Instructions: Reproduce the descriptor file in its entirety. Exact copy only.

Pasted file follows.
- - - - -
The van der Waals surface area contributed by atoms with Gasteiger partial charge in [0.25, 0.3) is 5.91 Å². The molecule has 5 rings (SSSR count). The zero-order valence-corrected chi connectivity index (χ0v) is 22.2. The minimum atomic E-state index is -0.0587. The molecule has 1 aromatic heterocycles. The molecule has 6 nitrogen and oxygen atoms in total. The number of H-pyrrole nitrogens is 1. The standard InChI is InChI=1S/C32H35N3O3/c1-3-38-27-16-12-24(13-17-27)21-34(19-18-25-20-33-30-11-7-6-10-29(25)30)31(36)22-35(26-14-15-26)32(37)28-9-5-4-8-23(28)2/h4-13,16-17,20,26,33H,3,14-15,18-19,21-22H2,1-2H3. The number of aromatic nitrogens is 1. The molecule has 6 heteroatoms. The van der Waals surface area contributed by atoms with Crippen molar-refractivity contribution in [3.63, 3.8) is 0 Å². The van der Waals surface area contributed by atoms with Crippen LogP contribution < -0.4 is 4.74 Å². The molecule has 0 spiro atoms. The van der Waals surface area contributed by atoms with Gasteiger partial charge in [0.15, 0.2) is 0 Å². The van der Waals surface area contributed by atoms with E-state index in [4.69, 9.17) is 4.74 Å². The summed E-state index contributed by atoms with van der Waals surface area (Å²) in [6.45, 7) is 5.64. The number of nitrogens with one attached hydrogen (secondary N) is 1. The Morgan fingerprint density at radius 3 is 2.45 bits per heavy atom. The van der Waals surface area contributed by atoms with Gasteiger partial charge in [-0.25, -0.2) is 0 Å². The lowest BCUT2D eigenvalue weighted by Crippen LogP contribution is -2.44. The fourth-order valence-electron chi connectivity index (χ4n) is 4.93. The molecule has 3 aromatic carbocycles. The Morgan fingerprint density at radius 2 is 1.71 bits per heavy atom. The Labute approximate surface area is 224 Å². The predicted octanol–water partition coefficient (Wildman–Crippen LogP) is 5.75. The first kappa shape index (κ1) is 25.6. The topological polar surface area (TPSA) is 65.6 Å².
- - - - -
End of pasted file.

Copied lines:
The van der Waals surface area contributed by atoms with Gasteiger partial charge in [0.25, 0.3) is 5.91 Å². The molecule has 5 rings (SSSR count). The zero-order valence-corrected chi connectivity index (χ0v) is 22.2. The minimum atomic E-state index is -0.0587. The molecule has 1 aromatic heterocycles. The molecule has 6 nitrogen and oxygen atoms in total. The number of H-pyrrole nitrogens is 1. The standard InChI is InChI=1S/C32H35N3O3/c1-3-38-27-16-12-24(13-17-27)21-34(19-18-25-20-33-30-11-7-6-10-29(25)30)31(36)22-35(26-14-15-26)32(37)28-9-5-4-8-23(28)2/h4-13,16-17,20,26,33H,3,14-15,18-19,21-22H2,1-2H3. The number of aromatic nitrogens is 1. The molecule has 6 heteroatoms. The van der Waals surface area contributed by atoms with Crippen molar-refractivity contribution in [3.63, 3.8) is 0 Å². The van der Waals surface area contributed by atoms with Crippen LogP contribution < -0.4 is 4.74 Å². The molecule has 0 spiro atoms. The van der Waals surface area contributed by atoms with Gasteiger partial charge in [0.15, 0.2) is 0 Å². The van der Waals surface area contributed by atoms with E-state index in [4.69, 9.17) is 4.74 Å². The summed E-state index contributed by atoms with van der Waals surface area (Å²) in [6.45, 7) is 5.64. The number of nitrogens with one attached hydrogen (secondary N) is 1. The Morgan fingerprint density at radius 3 is 2.45 bits per heavy atom. The van der Waals surface area contributed by atoms with Gasteiger partial charge in [-0.25, -0.2) is 0 Å². The lowest BCUT2D eigenvalue weighted by Crippen LogP contribution is -2.44. The fourth-order valence-electron chi connectivity index (χ4n) is 4.93. The molecule has 3 aromatic carbocycles. The Morgan fingerprint density at radius 2 is 1.71 bits per heavy atom. The Labute approximate surface area is 224 Å². The predicted octanol–water partition coefficient (Wildman–Crippen LogP) is 5.75. The first kappa shape index (κ1) is 25.6. The topological polar surface area (TPSA) is 65.6 Å².